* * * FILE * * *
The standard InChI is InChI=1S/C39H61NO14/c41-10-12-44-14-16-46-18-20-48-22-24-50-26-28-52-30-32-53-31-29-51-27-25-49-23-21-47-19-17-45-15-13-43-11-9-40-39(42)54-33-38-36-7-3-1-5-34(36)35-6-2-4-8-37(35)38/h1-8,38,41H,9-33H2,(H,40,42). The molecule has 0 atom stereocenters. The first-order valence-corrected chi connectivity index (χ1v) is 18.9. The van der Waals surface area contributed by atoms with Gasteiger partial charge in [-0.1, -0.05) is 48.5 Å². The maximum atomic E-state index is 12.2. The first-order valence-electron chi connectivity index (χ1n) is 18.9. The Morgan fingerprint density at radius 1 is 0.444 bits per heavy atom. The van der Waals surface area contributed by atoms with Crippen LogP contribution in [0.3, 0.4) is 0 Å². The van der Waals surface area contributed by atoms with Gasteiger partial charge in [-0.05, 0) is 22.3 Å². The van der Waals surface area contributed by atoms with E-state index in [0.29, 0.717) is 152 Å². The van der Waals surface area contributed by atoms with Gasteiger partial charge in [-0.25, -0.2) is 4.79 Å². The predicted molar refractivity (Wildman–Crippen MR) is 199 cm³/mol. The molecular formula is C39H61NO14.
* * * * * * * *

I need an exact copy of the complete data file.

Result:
The standard InChI is InChI=1S/C39H61NO14/c41-10-12-44-14-16-46-18-20-48-22-24-50-26-28-52-30-32-53-31-29-51-27-25-49-23-21-47-19-17-45-15-13-43-11-9-40-39(42)54-33-38-36-7-3-1-5-34(36)35-6-2-4-8-37(35)38/h1-8,38,41H,9-33H2,(H,40,42). The molecule has 0 atom stereocenters. The first-order valence-corrected chi connectivity index (χ1v) is 18.9. The van der Waals surface area contributed by atoms with Gasteiger partial charge in [-0.1, -0.05) is 48.5 Å². The maximum atomic E-state index is 12.2. The first-order valence-electron chi connectivity index (χ1n) is 18.9. The Morgan fingerprint density at radius 1 is 0.444 bits per heavy atom. The van der Waals surface area contributed by atoms with Crippen LogP contribution in [0.3, 0.4) is 0 Å². The van der Waals surface area contributed by atoms with Gasteiger partial charge in [-0.05, 0) is 22.3 Å². The van der Waals surface area contributed by atoms with E-state index in [0.29, 0.717) is 152 Å². The van der Waals surface area contributed by atoms with Gasteiger partial charge in [-0.25, -0.2) is 4.79 Å². The predicted molar refractivity (Wildman–Crippen MR) is 199 cm³/mol. The molecular formula is C39H61NO14.